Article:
I wish I had more RBF – I shall speak with my Botox lady next time – and less southern politeness. Sadly, being polite gets you run over more than it makes a friend – especially in these situations.

    We had a terrible tile crew and even after it was fixed, it wasn’t. That was my breaking point. This is our last house and I’ll be damned if I’m going to have a backsplash that is two shades of grey. 

    Steve emailed his concerns to the owner and received a response full of excuses. I also sent a separate email detailing the unfinished work that was part of the contract and had been paid for.

    Guess who didn’t get a response to their email?

    Here’s where things really went sideways.

    But first: Steve is a wonderful man. He is progressive, supports my attempts to smash the patriarchy, and he is right along side me in raising a strong, capable, questioning, and independent 16 year old daughter. We don’t have defined gender roles in our home – it’s more about me being short and him being tall. He takes care of the tall things; I take care of the short things. And even better, we enjoy doing projects together. 

    But he is a fixer and after me trying to explain just how bad it had been to be treated like this in my own home, he offered up this solution:

    I could email the contractor from Steve’s email address telling him all the things that were horribly wrong with the situation. Such as: the attitudes toward me, trying at every turn to pull something over on me, the intimidating and pushy behavior, and the mother in law.

    Holy hell, if I owned a sword it would have be out and I would have been standing on a rooftop for all to hear:

    I refuse to only be heard by a man because he thinks another man is behind the words. I sound my barbaric yawp! – Walt Whitman 

    Ok, I didn’t say that last part. But you get the point. So did Steve. 

    He sat down and calmly composed an email, never to receive a response. But the words were out there in the universe and for the first time I think he got how I was feeling. 

    We have since had more issues and this morning we had a leak from the stone in the fireplace after it rained. I texted the contractor and I kid you not, I received a thorough mainsplaining on how a leak is water escaping from a crack.

    Astounding.

    So here I am today and I have a lot of questions and misgivings about society. We treat genders, races, and religions with disdain for not being like us. We take advantage of situations, intimidate, demand, and tell females to smile for a stupid Diet Coke. 

    We adapt and develop RBF. We learn that politeness is often dangerous. And we yawp until men see our perspective from the rooftop. 

    Why? Here’s a hint: it’s not to be heard. That’s not the problem because believe me, they hear us. It’s because men taking on badly behaving men is the springboard to change.

    They listen to each other when it comes to certain issues. But very few will tackle this one. And before men get scared, this doesn’t have to involve protests and signs. Simply calling out the bad behavior would go such a long way.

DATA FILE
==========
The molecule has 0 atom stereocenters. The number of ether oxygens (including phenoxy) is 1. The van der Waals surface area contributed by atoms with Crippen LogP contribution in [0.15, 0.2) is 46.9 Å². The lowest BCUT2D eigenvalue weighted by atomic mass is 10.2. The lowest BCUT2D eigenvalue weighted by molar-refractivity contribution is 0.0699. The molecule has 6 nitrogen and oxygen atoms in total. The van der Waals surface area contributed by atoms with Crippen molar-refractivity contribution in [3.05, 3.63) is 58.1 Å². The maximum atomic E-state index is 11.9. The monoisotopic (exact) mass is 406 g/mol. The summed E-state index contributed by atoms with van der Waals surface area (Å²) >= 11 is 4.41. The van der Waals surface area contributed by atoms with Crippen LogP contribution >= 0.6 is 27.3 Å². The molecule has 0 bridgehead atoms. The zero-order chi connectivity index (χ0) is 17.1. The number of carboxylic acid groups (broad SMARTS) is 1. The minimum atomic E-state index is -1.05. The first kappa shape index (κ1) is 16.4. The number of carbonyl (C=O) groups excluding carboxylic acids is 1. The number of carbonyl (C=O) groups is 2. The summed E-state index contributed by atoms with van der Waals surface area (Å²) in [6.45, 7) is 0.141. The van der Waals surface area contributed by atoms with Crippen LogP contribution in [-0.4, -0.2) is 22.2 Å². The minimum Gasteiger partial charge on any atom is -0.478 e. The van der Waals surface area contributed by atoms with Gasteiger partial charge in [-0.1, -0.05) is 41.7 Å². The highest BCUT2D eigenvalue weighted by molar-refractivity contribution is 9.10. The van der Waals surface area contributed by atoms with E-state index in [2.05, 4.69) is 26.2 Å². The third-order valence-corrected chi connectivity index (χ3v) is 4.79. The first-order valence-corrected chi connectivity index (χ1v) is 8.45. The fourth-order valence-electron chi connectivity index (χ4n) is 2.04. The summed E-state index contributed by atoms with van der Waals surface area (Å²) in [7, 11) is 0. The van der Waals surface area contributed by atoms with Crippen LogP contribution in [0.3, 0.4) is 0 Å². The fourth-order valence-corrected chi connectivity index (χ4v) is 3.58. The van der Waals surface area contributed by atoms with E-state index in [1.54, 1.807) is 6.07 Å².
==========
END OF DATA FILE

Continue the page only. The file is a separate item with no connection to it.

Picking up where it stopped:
Not immediate change but if enough say something, enough will pay attention.

    So… the mother-in-law. This is the part that actually grieves me. She was downright nasty to me. She lied to the owner, her son-in-law, took a check we left in good faith – because we had to leave – without completing the work and called me a liar over something so stupid. She was by far the most defensive, the most deceitful, the most vicious, and the one looking to get away with the least amount of quality work for the money paid.

    When women turn on women, we take a years of steps backwards. We un-do efforts by men to treat us with respect and their efforts stop. And when men say nothing to their male counterparts, women just become shrill and difficult. It’s a circuitous mess.

    Steve tells me every night that I’m his favorite sound in the world. I have questioned that of late but he swears it’s still true. But until people start treating people with respect, I’ll continue with my occasional yawp but far away from remodeling projects.

    The painters are here next week and hopefully I’m not continuing with a part three but instead telling you about the time this week that my rabbits turned themselves blue.

    Oh, and by the way, I hope the mother-in-law, her son-in-law, and family had a wonderful Thanksgiving together last week. 

    * I strongly dislike the word “bitch”. It’s demeaning but that’s what the face is called – for now. 

     

  • Wit,  Writing

    Wednesday Words: construction therapy

    …and Steve’s worst idea ever. Stay tuned!

    Want to expose every crack and weakness in your relationship all at once?

    Remodel your house.

    What started as an I’ve got this – boldly proclaimed from my mouth – quickly became a slow descent into I AM TRIGGERED.

    And I don’t use that term lightly because that’s a giant pet peeve of mine. People should be able to freely and genuinely say that their body, their emotions, and their past are all colliding at once.

    It’s very messy.